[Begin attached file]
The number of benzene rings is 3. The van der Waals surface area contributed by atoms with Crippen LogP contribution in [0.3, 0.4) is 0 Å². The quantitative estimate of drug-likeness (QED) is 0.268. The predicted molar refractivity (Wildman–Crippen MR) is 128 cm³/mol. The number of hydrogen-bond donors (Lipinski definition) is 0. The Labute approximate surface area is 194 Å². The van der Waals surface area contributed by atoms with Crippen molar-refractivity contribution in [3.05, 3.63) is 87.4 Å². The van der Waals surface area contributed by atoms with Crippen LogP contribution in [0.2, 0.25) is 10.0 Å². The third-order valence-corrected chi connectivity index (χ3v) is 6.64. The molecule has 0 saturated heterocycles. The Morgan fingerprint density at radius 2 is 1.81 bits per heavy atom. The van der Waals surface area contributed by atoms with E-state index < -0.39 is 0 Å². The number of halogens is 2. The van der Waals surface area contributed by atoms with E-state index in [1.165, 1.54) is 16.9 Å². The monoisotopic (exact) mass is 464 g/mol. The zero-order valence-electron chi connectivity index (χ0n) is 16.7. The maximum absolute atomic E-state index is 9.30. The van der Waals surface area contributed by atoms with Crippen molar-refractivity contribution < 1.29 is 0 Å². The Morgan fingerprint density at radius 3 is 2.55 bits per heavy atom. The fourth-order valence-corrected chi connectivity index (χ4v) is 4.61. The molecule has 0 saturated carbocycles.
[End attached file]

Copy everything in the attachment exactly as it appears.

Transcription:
The number of benzene rings is 3. The van der Waals surface area contributed by atoms with Crippen LogP contribution in [0.3, 0.4) is 0 Å². The quantitative estimate of drug-likeness (QED) is 0.268. The predicted molar refractivity (Wildman–Crippen MR) is 128 cm³/mol. The number of hydrogen-bond donors (Lipinski definition) is 0. The Labute approximate surface area is 194 Å². The van der Waals surface area contributed by atoms with Crippen molar-refractivity contribution in [3.05, 3.63) is 87.4 Å². The van der Waals surface area contributed by atoms with Crippen LogP contribution in [0.2, 0.25) is 10.0 Å². The third-order valence-corrected chi connectivity index (χ3v) is 6.64. The molecule has 0 saturated heterocycles. The Morgan fingerprint density at radius 2 is 1.81 bits per heavy atom. The van der Waals surface area contributed by atoms with E-state index < -0.39 is 0 Å². The number of halogens is 2. The van der Waals surface area contributed by atoms with E-state index in [1.165, 1.54) is 16.9 Å². The monoisotopic (exact) mass is 464 g/mol. The zero-order valence-electron chi connectivity index (χ0n) is 16.7. The maximum absolute atomic E-state index is 9.30. The van der Waals surface area contributed by atoms with Crippen molar-refractivity contribution < 1.29 is 0 Å². The Morgan fingerprint density at radius 3 is 2.55 bits per heavy atom. The fourth-order valence-corrected chi connectivity index (χ4v) is 4.61. The molecule has 0 saturated carbocycles.